- Gan cao zhi (Radix glycyrrhizae or licorice root)
- Dang shen (Codonopsis)
- Bai zhu (Atractylodes)
- Fang feng (Saposhnikoviae radix)
- Zhi shi (Aurantii fructus immaturus or immature bitter orange)9 10 11
Herbs and essential oils that support the Earth element may also benefit the spleen meridian. These include cypress, vetiver, patchouli, bergamot, thyme, and cinnamon.
Before trying any new herbs, it’s best to consult with a Chinese medicine practitioner, such as an acupuncturist. They can advise you on which herbs and dosage are right for your body.
Spleen Meridian stressor Virtual Item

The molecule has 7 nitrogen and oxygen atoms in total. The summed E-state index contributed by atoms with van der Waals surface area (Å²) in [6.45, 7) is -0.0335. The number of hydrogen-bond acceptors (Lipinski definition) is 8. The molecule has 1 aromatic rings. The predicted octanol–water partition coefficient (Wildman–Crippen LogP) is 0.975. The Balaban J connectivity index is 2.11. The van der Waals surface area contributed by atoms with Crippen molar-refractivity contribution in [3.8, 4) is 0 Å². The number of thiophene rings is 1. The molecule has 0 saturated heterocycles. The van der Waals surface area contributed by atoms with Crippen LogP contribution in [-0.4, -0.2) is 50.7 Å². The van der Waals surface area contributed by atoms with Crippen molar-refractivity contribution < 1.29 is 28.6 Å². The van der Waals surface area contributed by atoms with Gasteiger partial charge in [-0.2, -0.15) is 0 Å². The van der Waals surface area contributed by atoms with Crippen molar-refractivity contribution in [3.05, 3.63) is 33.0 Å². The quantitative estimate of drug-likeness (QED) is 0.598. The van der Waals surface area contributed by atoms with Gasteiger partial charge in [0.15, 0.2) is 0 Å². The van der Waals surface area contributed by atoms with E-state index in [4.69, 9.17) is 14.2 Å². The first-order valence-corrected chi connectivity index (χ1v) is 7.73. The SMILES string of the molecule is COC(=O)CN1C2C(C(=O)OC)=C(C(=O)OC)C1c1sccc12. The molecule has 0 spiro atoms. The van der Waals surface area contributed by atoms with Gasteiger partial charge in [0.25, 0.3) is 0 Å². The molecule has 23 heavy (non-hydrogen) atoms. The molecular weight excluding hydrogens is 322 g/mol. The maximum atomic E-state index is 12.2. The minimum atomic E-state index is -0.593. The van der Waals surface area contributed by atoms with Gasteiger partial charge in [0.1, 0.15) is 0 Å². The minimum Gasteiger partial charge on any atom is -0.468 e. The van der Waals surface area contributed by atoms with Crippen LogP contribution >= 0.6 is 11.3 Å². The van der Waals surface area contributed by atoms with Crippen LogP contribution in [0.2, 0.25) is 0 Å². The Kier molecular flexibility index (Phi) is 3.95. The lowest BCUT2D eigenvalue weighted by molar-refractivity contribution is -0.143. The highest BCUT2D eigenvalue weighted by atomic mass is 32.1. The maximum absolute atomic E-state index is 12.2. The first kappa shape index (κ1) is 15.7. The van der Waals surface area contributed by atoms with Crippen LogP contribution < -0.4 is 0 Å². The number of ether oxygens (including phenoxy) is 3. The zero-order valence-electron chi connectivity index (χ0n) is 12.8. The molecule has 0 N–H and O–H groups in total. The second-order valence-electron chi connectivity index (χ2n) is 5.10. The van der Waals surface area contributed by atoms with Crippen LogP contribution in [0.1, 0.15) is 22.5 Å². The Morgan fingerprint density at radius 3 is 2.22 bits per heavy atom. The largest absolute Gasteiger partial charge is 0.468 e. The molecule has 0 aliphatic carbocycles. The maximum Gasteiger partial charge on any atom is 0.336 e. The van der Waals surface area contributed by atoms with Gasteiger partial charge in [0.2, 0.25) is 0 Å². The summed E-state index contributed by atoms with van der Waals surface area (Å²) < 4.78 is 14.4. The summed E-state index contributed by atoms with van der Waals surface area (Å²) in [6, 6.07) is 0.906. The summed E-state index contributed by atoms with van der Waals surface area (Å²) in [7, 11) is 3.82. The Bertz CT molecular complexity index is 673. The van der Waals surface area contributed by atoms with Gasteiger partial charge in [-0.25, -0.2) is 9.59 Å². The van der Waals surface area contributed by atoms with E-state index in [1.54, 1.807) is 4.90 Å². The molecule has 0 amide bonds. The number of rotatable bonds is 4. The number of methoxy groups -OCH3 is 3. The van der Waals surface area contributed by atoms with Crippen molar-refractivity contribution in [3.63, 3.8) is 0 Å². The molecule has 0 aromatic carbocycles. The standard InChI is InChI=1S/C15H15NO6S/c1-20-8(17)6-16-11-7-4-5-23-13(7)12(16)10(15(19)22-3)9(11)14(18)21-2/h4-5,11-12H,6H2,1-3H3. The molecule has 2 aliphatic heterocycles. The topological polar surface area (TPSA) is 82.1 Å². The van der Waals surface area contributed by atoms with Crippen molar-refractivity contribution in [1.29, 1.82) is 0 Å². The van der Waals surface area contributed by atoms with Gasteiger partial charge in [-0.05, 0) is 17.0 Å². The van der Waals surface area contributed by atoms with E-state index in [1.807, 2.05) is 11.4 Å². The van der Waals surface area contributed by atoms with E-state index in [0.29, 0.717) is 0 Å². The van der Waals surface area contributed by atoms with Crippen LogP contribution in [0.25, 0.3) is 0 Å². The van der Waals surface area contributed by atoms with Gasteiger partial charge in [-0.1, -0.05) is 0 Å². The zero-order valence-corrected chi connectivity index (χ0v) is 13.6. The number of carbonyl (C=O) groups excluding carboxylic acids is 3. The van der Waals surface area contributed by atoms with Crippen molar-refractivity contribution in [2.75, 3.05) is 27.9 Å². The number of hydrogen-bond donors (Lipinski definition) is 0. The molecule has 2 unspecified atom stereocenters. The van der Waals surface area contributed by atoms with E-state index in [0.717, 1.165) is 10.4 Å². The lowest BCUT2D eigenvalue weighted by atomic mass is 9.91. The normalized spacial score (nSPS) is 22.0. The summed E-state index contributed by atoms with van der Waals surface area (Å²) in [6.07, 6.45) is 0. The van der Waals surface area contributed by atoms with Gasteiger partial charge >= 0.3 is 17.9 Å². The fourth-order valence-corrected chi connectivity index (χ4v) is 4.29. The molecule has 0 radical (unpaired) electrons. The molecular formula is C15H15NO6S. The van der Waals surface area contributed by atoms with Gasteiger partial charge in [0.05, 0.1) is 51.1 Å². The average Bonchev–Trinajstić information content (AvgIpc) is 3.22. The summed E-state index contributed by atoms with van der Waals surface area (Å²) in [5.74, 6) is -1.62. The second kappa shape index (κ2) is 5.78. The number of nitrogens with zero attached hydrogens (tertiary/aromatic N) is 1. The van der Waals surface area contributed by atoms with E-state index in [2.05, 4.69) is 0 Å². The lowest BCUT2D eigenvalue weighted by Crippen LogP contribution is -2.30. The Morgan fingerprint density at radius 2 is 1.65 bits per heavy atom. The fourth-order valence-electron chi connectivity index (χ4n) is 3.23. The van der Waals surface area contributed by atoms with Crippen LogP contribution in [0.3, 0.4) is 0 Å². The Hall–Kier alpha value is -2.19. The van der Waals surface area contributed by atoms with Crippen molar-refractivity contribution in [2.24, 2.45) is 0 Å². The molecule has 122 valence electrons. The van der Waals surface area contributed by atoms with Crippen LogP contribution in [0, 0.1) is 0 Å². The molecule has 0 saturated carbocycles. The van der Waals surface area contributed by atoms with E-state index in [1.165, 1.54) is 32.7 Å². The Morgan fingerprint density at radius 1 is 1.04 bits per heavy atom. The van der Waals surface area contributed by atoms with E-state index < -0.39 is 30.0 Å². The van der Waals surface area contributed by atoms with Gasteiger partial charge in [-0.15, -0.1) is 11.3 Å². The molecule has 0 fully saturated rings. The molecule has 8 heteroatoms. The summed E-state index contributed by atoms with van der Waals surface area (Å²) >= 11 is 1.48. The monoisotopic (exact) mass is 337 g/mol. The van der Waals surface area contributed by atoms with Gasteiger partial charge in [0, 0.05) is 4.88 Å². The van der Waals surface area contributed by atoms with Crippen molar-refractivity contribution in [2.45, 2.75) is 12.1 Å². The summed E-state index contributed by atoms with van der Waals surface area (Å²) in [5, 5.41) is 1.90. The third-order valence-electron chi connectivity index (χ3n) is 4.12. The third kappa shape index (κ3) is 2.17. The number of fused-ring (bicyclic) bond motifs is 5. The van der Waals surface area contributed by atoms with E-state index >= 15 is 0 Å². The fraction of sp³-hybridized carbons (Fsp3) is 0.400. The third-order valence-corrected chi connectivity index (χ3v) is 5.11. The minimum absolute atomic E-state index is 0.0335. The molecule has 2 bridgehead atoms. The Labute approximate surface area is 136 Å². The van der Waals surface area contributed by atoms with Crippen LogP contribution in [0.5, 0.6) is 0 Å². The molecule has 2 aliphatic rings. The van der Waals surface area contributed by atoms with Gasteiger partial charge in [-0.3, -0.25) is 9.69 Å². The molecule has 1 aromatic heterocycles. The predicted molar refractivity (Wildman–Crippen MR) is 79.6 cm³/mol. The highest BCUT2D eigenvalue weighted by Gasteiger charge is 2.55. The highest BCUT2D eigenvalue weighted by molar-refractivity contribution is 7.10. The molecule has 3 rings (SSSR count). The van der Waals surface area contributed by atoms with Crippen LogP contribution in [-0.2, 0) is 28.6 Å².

A digital signature representing the spleen meridian is automatically scanned in the Link app, as well as in the Balance biosurvey. It can also be scanned in many of the Select and Elite biosurveys.
Spleen Meridian Virtual Item balancers
If the Spleen Meridian Virtual Item was out of range, you can see which balancer brought it into range in the Product or Service reports in the Link app, or in the Biomarker Progress Chart in the 5.0 software.
Additionally, using the ZYTO EVOX to reframe on emotional factors that may be impacting the spleen meridian can assist in balancing this area as well.
About Mindy Palmer
Mindy Palmer is a wellness writer and certified holistic health coach. She enjoys inspiring others to live healthier lives by creating informative content for leading-edge health and wellness brands.
1. “The Spleen Meridian, Sweet Flavos, and Balanced Biorhythms.” Jane Barthelemy: Five Seasons Medicine. Fiveseasonsmedicine.com.